PDF Basics and Essential ToolsBy
At least three times this week, the topic of converting a document to a PDF file has come up. The general web population has become pretty comfortable with downloading and viewing PDF documents, thanks to the free Adobe PDF Reader application, however, more users are finding the benefits of creating PDFs from their documents and they aren’t sure how to do it.
WHAT IS A PDF FILE?
Created by Adobe Systems in 1993, a PDF, or Portable Document Format, allows you to share any document, created in any software with anyone, on any platform. Basically, it means if I create a document in PageMaker and you want to see it, you can – and you don’t need to have PageMaker to do it.
When the PDF application was first released, the only way you could read or create a PDF file was by using Adobe’s software, which is not always affordable for the average user. Adobe released a free version of Adobe Reader, which made it much more feasible for the general public to receive the PDF files.
So reading one is easy, but how do you create one?
CREATING A PDF FILE USING AN ONLINE SERVICE
If you need to create a PDF file quickly and just don’t have the time to research the best PDF creators, download software, or learn something new, Adobe offers a FREE trial of their online PDF creator. With the Adobe online PDF creator, you can convert your first 5 PDFs for free. If you think this is a service you want to use a lot more, you can get a subscription for it.
Other online options:
CREATING A PDF FILE USING A DESKTOP APPLICATION
If you think you will need to create PDF files frequently, it is definitely worth downloading a PDF creator application, or if you need your PDF files to be high-end print quality, you might just need to fork out the bucks for the real thing. A lot of design software comes with PDF capabilities built in. If you are using any of them (like Dreamweaver came with Macromedia Flash Paper, a great PDF creator that I use daily), you may want to recheck your installation disks. You may have something already.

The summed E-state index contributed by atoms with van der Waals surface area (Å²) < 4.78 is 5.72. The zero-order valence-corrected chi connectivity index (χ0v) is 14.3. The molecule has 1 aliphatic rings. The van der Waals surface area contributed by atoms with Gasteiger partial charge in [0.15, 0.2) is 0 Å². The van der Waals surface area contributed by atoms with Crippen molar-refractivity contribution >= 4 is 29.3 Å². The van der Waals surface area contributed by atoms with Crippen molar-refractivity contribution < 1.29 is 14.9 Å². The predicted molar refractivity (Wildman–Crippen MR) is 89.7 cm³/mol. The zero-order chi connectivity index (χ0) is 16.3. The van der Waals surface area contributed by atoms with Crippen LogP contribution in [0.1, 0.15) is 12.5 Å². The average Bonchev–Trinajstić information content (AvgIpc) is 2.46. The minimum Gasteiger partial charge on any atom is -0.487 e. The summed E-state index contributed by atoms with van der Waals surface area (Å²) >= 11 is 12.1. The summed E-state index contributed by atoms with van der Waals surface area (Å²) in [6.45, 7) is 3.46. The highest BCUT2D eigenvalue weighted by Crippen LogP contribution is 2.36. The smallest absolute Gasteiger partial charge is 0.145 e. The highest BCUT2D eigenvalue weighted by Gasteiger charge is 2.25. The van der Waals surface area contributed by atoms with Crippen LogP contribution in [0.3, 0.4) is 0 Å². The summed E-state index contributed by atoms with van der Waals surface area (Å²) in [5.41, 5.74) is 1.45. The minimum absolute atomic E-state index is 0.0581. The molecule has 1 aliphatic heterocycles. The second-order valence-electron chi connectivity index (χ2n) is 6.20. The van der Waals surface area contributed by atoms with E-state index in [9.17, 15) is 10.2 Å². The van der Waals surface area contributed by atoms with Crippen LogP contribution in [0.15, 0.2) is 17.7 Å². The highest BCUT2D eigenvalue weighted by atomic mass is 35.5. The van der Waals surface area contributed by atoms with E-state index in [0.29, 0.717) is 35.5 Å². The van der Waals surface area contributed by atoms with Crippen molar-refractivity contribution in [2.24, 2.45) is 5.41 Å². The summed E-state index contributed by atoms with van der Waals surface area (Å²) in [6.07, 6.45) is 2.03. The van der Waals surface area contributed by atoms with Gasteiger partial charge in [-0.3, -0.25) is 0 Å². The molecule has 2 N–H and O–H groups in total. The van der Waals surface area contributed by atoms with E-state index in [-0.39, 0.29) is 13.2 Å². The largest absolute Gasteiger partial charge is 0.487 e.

When using a desktop PDF creator, it is often as easy as sending a document to a printer. Instead of the end product being a piece of paper coming out of your printer, you will “print” the document to a PDF file that you can then email, upload or share with others electronically.
Other PDF creators give you a one-click conversion option as well. It is just a matter of reading the documentation and playing around with the software.
Adobe Acrobat Professional 8.0 is about $400, however, there are plenty of more affordable options (all under $100):
Free is good, too:
- DocuDesk - 5 free trials
- Firefox add-on Loop to PDF lets you upload, convert and combine PDF files from your toolbar
- PDF Online
This was merely an introduction to PDF files and what they are. Depending on your needs or your end user needs, there are endless applications, add ons, additional capabilities and such you can get into. If you are sending files to a print publication, dealing with secure documents, multi authors, user interactivity and other challenges, it is well worth the investment into learning advanced PDF techniques.
And for all my readers who are already very adept with PDF conversion, I know there are other tools that are easy to use, powerful, and affordable. What do you use? Â